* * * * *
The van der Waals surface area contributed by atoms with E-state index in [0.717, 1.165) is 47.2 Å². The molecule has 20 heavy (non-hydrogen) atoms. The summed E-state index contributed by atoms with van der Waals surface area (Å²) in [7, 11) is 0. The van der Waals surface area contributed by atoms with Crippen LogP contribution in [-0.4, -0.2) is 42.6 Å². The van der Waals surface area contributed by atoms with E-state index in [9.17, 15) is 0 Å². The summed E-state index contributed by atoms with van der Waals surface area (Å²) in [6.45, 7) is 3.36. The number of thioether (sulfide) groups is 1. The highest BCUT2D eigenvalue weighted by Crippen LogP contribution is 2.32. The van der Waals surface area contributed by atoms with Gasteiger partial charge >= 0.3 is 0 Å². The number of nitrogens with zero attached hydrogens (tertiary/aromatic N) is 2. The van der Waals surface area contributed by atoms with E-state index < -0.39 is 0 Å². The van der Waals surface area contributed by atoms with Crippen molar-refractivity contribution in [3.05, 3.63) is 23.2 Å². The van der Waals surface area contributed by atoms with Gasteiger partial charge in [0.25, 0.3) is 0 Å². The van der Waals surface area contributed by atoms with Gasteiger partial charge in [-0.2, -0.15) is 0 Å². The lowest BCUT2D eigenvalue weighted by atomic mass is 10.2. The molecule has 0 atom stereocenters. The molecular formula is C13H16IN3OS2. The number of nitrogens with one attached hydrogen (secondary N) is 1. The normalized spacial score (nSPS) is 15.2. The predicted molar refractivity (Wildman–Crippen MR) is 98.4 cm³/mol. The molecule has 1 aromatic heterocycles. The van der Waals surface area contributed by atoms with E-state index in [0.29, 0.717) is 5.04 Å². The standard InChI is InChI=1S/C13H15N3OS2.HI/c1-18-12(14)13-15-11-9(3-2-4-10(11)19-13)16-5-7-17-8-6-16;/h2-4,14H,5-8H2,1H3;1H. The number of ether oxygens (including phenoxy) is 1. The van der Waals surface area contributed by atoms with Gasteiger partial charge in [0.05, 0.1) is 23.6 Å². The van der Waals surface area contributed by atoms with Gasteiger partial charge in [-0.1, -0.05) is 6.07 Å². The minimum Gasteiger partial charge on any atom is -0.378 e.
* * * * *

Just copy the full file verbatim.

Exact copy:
The van der Waals surface area contributed by atoms with E-state index in [0.717, 1.165) is 47.2 Å². The molecule has 20 heavy (non-hydrogen) atoms. The summed E-state index contributed by atoms with van der Waals surface area (Å²) in [7, 11) is 0. The van der Waals surface area contributed by atoms with Crippen LogP contribution in [-0.4, -0.2) is 42.6 Å². The van der Waals surface area contributed by atoms with E-state index in [9.17, 15) is 0 Å². The summed E-state index contributed by atoms with van der Waals surface area (Å²) in [6.45, 7) is 3.36. The number of thioether (sulfide) groups is 1. The highest BCUT2D eigenvalue weighted by Crippen LogP contribution is 2.32. The van der Waals surface area contributed by atoms with Gasteiger partial charge >= 0.3 is 0 Å². The number of nitrogens with zero attached hydrogens (tertiary/aromatic N) is 2. The van der Waals surface area contributed by atoms with E-state index < -0.39 is 0 Å². The van der Waals surface area contributed by atoms with Crippen molar-refractivity contribution in [3.05, 3.63) is 23.2 Å². The van der Waals surface area contributed by atoms with Gasteiger partial charge in [0.25, 0.3) is 0 Å². The van der Waals surface area contributed by atoms with Gasteiger partial charge in [-0.2, -0.15) is 0 Å². The lowest BCUT2D eigenvalue weighted by atomic mass is 10.2. The molecule has 0 atom stereocenters. The molecular formula is C13H16IN3OS2. The number of nitrogens with one attached hydrogen (secondary N) is 1. The normalized spacial score (nSPS) is 15.2. The predicted molar refractivity (Wildman–Crippen MR) is 98.4 cm³/mol. The molecule has 1 aromatic heterocycles. The van der Waals surface area contributed by atoms with E-state index in [0.29, 0.717) is 5.04 Å². The standard InChI is InChI=1S/C13H15N3OS2.HI/c1-18-12(14)13-15-11-9(3-2-4-10(11)19-13)16-5-7-17-8-6-16;/h2-4,14H,5-8H2,1H3;1H. The number of ether oxygens (including phenoxy) is 1. The van der Waals surface area contributed by atoms with Gasteiger partial charge in [0.05, 0.1) is 23.6 Å². The van der Waals surface area contributed by atoms with Gasteiger partial charge in [-0.1, -0.05) is 6.07 Å². The minimum Gasteiger partial charge on any atom is -0.378 e.